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It Filled A Blank

It Filled A Blank image
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The first appearance of this pregnant monosj'llable in literature occurs in the letters of Lord Carlisle and of Selwyn; but there it is used to express, not a ereature, but a state or condition induced by tedium. Thus, in 1767 Lord Carlisle writes: "I inclose yon a packet of letters which, if they are French, the Lord deliver you from the bore!" Thereafter, says the Nineiteenth Century, it became common as a verb in the correspondenoe of the eig-hteenth eentury, expressive, apparently, of the intolerable ang-uish inflicted on their fellóws by a class of men and women for whom, as vet, no g-eneric term had been devised; and in that employment it has been admirably explained of late in the new English diutionary as "to weary by tedious conversation, or simply by the failure to be interesting-." But the nineteenth century had not davvned before the want became too not to be supplied, and writers begaan to apply the word "bore" to the agent - " the tiresome or uncong-enial person; one who wearies or worries." They did so timidly at first, with due caveat of inverted eommas; but the term took on; it filled a blank that had been feit for a hundred years, and it had come into such common use by the twenties that Byron declared: Society is now one polished hordo Formed of tho mighiy tribes- the Bores and Bored. Disraeli rashly attempted a deflnition in "Vivian Gray:" "The true bore is that man who thinks the world is only interested in one subject, because he himself can only comprehend one."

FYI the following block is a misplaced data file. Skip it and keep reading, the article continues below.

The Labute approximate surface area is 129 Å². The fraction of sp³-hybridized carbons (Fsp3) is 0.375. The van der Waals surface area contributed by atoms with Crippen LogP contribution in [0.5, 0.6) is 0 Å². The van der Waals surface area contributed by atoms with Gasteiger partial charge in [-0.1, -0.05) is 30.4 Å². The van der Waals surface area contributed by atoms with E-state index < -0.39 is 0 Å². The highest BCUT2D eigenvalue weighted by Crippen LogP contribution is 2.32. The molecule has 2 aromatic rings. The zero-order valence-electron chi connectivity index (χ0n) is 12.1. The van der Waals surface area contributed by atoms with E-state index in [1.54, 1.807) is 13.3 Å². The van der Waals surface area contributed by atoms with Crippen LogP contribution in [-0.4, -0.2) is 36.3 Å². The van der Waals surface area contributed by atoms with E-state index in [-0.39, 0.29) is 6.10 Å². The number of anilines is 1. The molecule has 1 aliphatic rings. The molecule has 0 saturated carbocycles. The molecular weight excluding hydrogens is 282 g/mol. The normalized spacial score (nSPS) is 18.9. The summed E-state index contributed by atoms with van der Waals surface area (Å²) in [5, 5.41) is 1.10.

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Ann Arbor Courier